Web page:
As your dc get older, you'll want to incorporate more serious things. Both of my dd's are very artistic, but my middle one especially. MCT may be a great choice based on the little we've seen so far that we ordered to try it out.

 

I bought math & grammar songs, but my dd's will make up their own for other things; it's how my eldest memorized a long list of prepositions, for eg. She also used trade books, group classes, etc, for science for a few years because it gave her more freedom and worked better than a curricula would have.

Link to comment
Share on other sites

I I'm having trouble getting d/c to not reform every thing we are studying like vocab into a song or drawing and writing own books. I have a first grader here and I need to get the basics in without distractions ha-ha. Is this possible?

 

I think you should embrace this. Perhaps these are not distractions to her. It may be the way that she learns and processes information.

 

I have a son that draws a lot and writes story boards as he does his schoolwork. He often stops working to have a "brain dump" on his whiteboard so he can get his ideas out. He almost never does a lab as written, but still comes to the correct conclusions by doing his own open ended experiments. His answers to his science questions show an advanced understanding of the concepts and often tie multiple concepts together. This means they often don't match the answer key & I have to go digging to figure out if he's right. I think my inconveniences are a small price to pay to have a young man that has internalized the ability to approach a question or problem from many different directions.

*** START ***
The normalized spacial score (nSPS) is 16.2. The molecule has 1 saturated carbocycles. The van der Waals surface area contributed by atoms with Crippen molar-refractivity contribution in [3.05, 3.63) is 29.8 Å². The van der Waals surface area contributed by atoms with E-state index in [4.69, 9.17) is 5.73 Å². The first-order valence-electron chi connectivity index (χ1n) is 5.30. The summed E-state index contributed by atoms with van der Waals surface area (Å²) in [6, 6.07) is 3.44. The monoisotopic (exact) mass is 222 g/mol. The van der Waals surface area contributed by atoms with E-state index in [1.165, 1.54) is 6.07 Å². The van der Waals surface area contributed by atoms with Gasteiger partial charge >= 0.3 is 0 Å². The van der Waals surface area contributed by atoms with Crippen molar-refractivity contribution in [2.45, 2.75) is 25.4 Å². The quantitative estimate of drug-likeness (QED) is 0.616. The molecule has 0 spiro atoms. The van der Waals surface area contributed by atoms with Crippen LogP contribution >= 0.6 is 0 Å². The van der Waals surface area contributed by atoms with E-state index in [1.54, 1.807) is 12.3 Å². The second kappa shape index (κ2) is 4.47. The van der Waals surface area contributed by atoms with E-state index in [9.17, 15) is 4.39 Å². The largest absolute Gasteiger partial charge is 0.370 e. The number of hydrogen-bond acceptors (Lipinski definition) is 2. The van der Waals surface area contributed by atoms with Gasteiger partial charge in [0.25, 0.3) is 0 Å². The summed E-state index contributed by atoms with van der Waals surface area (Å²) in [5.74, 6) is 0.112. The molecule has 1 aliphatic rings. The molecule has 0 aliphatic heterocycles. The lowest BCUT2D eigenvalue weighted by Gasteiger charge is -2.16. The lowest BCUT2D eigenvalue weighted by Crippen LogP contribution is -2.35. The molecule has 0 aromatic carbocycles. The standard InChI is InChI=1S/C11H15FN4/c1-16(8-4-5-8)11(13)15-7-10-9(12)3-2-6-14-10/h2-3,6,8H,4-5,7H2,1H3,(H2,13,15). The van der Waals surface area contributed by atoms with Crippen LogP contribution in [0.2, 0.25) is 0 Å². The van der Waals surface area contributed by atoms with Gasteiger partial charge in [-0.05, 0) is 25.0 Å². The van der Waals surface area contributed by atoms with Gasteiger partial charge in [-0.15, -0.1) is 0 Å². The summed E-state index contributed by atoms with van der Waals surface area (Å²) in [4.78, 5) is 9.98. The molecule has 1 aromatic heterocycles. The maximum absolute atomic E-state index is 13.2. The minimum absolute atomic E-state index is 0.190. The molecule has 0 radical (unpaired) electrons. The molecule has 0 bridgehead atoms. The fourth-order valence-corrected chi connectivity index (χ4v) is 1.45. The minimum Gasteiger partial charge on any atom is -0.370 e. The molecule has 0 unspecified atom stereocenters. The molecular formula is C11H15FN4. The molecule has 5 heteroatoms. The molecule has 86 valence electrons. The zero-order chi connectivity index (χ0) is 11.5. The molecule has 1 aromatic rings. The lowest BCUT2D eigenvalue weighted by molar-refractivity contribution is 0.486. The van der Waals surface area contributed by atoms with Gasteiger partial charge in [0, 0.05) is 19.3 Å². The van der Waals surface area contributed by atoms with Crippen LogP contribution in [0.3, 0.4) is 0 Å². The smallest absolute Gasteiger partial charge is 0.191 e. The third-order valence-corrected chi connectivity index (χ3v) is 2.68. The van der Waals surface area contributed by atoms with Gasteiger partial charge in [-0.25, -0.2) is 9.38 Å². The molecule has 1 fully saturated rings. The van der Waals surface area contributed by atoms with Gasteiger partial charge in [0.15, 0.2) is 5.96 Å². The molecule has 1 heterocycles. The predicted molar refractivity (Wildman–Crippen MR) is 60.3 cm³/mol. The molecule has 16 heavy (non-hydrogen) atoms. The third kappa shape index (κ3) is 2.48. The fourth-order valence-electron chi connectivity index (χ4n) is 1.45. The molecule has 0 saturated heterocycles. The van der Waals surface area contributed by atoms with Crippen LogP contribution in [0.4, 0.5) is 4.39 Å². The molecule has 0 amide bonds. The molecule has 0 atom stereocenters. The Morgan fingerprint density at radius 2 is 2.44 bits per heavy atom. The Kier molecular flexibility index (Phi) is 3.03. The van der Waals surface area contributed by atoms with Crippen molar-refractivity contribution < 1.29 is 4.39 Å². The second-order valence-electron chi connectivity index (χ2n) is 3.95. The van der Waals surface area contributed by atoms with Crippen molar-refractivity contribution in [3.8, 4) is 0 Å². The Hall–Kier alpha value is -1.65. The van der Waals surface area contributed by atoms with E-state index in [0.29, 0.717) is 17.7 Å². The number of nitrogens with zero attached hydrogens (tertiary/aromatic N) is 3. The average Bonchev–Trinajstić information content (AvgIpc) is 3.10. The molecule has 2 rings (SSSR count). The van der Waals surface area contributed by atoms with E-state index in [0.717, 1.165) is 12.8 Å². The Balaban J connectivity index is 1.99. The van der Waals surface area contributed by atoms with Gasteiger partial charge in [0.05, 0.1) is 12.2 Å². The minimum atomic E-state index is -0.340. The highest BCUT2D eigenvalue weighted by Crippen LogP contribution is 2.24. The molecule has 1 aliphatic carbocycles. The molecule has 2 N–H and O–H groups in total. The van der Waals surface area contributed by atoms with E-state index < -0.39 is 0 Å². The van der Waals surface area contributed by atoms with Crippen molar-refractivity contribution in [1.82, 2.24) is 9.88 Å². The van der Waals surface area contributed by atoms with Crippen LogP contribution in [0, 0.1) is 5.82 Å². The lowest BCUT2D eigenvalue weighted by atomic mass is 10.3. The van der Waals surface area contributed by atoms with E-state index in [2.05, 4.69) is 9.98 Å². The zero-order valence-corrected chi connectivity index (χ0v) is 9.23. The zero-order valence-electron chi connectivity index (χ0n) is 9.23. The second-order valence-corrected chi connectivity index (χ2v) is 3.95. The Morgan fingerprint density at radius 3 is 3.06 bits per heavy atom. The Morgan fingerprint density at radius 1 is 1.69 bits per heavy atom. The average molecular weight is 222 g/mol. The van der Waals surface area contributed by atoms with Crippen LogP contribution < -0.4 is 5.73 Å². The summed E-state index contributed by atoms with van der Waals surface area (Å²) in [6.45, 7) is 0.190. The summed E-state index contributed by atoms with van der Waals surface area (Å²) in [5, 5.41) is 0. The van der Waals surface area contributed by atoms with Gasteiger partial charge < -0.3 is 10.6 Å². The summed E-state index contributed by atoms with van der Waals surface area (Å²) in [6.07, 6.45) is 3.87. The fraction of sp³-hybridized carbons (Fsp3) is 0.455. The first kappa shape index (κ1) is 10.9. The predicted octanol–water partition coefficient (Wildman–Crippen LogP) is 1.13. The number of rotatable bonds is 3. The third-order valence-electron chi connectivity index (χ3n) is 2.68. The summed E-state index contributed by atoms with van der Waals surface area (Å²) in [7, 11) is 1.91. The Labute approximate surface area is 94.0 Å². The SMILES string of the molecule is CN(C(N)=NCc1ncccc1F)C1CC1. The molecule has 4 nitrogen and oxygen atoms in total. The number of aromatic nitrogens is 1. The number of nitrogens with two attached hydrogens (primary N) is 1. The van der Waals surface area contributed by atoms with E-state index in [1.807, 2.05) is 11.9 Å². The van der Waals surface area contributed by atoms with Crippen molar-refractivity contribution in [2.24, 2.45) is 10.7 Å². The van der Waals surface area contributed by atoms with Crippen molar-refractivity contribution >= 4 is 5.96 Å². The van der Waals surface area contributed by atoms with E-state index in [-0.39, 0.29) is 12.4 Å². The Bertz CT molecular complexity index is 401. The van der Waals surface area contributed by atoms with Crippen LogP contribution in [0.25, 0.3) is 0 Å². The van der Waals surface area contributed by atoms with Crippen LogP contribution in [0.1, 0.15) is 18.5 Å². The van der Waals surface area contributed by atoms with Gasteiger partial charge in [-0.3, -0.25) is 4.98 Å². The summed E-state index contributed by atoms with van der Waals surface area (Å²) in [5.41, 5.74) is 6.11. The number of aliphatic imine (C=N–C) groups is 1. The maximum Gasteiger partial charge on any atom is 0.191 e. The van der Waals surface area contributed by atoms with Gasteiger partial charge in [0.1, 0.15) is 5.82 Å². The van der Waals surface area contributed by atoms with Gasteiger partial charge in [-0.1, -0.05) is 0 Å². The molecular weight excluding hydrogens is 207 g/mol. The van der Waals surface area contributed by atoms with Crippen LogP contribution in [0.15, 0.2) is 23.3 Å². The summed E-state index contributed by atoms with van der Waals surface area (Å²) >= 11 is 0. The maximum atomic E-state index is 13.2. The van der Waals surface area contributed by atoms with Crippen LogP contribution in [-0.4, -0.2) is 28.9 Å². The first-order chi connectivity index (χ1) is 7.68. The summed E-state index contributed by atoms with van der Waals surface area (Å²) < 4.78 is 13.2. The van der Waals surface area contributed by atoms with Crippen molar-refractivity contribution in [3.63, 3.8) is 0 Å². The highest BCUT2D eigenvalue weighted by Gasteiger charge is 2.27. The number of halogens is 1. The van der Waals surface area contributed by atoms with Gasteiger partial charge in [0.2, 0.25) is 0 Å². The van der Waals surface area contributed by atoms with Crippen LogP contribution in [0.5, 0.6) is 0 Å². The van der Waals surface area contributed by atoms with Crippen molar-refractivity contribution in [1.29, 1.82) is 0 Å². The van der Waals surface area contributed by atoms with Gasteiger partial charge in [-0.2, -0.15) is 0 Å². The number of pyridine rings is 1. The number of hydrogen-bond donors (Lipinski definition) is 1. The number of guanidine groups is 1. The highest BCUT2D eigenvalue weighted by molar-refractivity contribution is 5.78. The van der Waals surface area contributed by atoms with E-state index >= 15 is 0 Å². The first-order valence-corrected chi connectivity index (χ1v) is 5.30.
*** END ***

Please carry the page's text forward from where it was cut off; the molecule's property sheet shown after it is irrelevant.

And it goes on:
It's been a hard adjustment for this type A mom! I like checklists!

 

I have two videos for you to consider, both Sir Ken Robinson:

 

 

 

Link to comment
Share on other sites

I think you should embrace this. Perhaps these are not distractions to her. It may be the way that she learns and processes information.

 

I have a son that draws a lot and writes story boards as he does his schoolwork. He often stops working to have a "brain dump" on his whiteboard so he can get his ideas out. He almost never does a lab as written, but still comes to the correct conclusions by doing his own open ended experiments. His answers to his science questions show an advanced understanding of the concepts and often tie multiple concepts together. This means they often don't match the answer key & I have to go digging to figure out if he's right. I think my inconveniences are a small price to pay to have a young man that has internalized the ability to approach a question or problem from many different directions.

 

It's been a hard adjustment for this type A mom! I like checklists!

 

I have two videos for you to consider, both Sir Ken Robinson:

 

 

 

 

Thanks for the links; I've watched the first one. This was very timely since my 12 yo draws all the time (almost every sheet of school work has drawings in a great deal of the white space, etc. She may be starting high school next year and I'm thinking about just how much art we an do but still do academics which are not only legally required, but which she is fully capable of concentrating on and doing.

Link to comment
Share on other sites

She may be starting high school next year and I'm thinking about just how much art we an do but still do academics which are not only legally required, but which she is fully capable of concentrating on and doing.

The key then will be to allow her to express her creativity within the academics that she must study. Science and history are both creative pursuits. Scientists must be able to come up with new ideas and ways to test them and new ways to test old ideas. Historians must be able to see both the big picture and it's parts. To be effective communicators, they must be practiced in the art of story telling.

 

I hope everything goes well with her. We are in the midst of high school prep here as well, weighing our options carefully.